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education 'not green enough'

By Calum Liddle and Myles Edwards


Children in Scotland are not

prepared for the economic shift

to the environmental sector,

according to industry leaders.

The chief operating officer of

Renewable Energy Systems,

which owns and operates a

growing portfolio of wind farms,

claims Scotland’s schools are

"not up to the job".

Gordon MacDougall criticised the current educational approach adopted by the government, and called for "a more joined up approach to education" so that children "can take advantage of career opportunities in our sector".


He said: "This is a critical issue considering the scale of development needed to meet the 2020 targets and beyond.


"The expansion of the renewable energy sector offers significant employment opportunities. However, the industry faces a current and worsening skills shortage in Scotland."

In the current Higher and Standard Grade system, environmental studies including climate change, ecology and renewable technologies are divided in the curriculum between geography, modern studies and biology.


Managing Environmental Resources (MER), a stand-alone subject available in Scotland from Access level through to Higher, was studied by just 126 students last year and is not widely available.

Derek Douglas, of the Scottish Qualifications Authority said: "The environment, in the broadest sense, is already a significant area of study in primary and secondary schools throughout Scotland so it's certainly not being neglected.

"MER draws on aspects of geography, chemistry, physics, biology, modern studies and personal and social education (PSE). It is designed to provide candidates with a broad-based scientific education, develop skills of observation, recording, communication and analysis, foster positive attitudes towards caring for the use of earth resources and develop awareness of the natural environment."


MER is also one of the science subjects which students can choose to study as part of the new Scottish Baccalaureate in science qualification with first awards due in 2010.


The news comes just days after Scottish & Southern Energy - the UK’s biggest producer of renewable electricity – announced it is to build a £20m European green energy headquarters in Glasgow.


Some 250 high-end jobs, all paid more than £50,000 a year, will be created.


A Scottish Government spokesman said: "With our climate change legislation in place – the most ambitious and far reaching in the world – we are focused on making Scotland a global player in renewable and low carbon technology.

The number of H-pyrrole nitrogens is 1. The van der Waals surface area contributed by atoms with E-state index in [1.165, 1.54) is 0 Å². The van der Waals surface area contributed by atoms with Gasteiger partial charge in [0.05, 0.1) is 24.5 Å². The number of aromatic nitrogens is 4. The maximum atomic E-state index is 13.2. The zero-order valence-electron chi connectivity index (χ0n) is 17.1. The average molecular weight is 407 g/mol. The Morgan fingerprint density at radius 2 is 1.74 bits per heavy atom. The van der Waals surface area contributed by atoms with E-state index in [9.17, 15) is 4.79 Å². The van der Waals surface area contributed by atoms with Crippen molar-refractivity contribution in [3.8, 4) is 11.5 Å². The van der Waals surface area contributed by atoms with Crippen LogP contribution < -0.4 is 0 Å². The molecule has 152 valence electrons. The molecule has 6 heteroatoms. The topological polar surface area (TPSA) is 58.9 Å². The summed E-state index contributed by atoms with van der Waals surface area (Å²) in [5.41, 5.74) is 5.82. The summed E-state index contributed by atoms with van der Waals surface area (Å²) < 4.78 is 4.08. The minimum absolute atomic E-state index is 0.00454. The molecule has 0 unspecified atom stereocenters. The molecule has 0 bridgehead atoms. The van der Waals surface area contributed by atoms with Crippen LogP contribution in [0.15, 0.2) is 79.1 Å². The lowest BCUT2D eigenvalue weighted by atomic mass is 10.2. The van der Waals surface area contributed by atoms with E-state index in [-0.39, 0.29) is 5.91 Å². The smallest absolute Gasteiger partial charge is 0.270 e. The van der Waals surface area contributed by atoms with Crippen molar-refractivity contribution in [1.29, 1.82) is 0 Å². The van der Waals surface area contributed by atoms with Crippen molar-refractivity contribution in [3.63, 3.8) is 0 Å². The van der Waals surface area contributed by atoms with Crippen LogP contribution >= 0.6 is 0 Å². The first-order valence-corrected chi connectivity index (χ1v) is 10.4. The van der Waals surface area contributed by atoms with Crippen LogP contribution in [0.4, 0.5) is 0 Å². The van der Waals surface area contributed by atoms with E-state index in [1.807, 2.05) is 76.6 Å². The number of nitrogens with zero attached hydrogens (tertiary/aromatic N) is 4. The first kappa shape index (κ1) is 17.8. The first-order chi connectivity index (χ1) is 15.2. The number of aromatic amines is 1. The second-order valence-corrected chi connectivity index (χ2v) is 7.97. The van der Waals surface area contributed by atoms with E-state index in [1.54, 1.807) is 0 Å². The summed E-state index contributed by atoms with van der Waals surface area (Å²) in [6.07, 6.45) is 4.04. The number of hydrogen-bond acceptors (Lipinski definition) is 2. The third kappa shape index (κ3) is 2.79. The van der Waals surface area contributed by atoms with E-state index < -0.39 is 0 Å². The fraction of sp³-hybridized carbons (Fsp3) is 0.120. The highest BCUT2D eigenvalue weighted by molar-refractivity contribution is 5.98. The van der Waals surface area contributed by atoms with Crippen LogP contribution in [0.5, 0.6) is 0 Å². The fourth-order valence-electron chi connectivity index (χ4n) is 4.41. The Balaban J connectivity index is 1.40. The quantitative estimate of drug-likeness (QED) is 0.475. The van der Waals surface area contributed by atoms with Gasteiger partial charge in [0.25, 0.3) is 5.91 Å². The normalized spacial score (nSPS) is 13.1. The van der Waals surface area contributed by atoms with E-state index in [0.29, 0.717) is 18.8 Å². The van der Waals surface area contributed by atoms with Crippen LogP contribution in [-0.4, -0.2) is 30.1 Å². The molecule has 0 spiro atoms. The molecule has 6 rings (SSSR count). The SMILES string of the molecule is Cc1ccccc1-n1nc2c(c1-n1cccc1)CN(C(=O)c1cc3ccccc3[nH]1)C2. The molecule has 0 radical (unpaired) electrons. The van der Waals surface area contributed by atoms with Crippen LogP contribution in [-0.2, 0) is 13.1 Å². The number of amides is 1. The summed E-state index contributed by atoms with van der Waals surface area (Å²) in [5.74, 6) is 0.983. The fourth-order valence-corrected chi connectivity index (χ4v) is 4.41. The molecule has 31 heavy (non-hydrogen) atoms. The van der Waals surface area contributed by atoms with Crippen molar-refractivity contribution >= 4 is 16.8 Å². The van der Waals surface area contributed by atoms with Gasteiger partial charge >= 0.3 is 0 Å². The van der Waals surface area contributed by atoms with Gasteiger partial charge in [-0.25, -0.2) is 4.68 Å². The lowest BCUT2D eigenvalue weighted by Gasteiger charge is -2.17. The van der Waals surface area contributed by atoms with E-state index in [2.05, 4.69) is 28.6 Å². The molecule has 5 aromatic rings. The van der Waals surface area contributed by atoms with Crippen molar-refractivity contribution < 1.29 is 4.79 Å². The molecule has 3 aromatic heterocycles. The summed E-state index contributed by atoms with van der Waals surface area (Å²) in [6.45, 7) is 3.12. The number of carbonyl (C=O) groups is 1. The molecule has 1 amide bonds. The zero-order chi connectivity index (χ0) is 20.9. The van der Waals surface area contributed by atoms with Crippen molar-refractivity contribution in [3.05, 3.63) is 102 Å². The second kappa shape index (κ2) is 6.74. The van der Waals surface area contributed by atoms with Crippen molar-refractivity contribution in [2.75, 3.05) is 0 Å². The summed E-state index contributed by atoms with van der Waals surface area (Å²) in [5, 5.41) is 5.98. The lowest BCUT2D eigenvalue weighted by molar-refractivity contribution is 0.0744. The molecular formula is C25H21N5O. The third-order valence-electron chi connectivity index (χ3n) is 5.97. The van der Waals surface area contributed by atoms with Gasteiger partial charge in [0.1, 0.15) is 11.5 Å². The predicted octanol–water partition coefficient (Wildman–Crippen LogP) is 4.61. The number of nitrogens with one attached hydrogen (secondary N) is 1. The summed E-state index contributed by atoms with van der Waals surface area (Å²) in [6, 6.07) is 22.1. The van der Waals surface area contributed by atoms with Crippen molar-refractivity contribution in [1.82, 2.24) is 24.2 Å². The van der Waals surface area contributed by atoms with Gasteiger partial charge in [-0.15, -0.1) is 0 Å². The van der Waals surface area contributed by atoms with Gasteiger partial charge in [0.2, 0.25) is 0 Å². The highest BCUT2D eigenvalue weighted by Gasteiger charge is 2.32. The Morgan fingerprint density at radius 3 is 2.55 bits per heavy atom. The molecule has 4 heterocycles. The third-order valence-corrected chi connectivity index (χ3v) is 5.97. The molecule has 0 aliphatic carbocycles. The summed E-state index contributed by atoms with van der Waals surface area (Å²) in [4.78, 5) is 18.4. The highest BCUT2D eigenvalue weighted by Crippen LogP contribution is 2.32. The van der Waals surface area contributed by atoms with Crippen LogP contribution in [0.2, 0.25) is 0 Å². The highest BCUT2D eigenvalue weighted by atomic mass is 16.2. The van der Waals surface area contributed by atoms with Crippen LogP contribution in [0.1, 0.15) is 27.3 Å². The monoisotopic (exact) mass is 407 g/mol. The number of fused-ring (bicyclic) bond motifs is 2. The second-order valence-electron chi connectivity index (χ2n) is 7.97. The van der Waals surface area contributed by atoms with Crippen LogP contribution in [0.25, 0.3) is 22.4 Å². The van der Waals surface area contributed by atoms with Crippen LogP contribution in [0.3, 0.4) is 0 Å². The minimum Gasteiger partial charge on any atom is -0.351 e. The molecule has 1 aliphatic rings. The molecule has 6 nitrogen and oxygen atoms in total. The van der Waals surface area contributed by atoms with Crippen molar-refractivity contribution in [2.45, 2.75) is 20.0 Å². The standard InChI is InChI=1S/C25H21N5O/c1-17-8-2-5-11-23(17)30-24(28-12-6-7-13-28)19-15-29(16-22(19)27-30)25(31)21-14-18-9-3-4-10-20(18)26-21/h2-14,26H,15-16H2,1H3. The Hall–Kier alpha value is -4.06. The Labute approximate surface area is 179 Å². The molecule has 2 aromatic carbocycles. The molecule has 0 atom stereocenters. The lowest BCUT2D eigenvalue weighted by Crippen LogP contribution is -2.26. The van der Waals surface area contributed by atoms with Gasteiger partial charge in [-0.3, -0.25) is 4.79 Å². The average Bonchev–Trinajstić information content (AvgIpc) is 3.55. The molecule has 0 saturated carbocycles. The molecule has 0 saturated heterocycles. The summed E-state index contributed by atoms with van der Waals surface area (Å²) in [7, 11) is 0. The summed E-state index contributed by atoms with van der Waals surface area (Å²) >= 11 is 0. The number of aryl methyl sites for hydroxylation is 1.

"Scotland is already well recognised as having a wide range of skills and expertise in our universities, our research centres and in our energy companies."


The government maintained Scotland was "by far ahead of the UK" with the formation of a Renewable Energy Skills Group for the burgeoning renewables industry.


The spokesman continued: "Our Renewables Action Plan, includes a Framework for Action on skills to ensure we maintain a world class skills base in a rapidly changing technological environment.


"The Action Plan will be updated every six months to take account of the latest developments. That is the way we will stimulate a leading renewables industry and play our part in tackling climate change."


Tourists receive behaviour warning


By Calum Liddle
Published in the Scotland on Sunday

HOLIDAYMAKERS are being warned to behave after a court case in Greece in which a local woman was accused of setting fire to a British tourist after he allegedly groped her in a bar.

Britain's Travel Association ABTA will urge British holidaymakers to "appreciate local customs", after the woman charged with assault was hailed as a hero by locals who are fed up with rowdy British holidaymakers who have earned a bad reputation because of drunken behaviour.

An ABTA spokeswoman said: "We are putting together a letter, outlining advice which will be distributed to holidaymakers in particular resorts stating that they must appreciate local customs and law – otherwise they will face arrest."

The Greek woman, a 26-year-old student, said she poured the sambuca – a highly flammable drink – over Stuart Feltham, 23, from Swindon, Wiltshire, after he pulled his trousers down in front of other women and made inappropriate advances towards her.

In court, her lawyer said: "He fondled my client's breasts and buttocks and she poured her drink over him and left."

An ABTA spokeswomen said: "We are in the holiday business and we want people to have a good time but we don't condone this kind of behaviour. We want to encourage people to have responsible holidays. We know we have a part to play."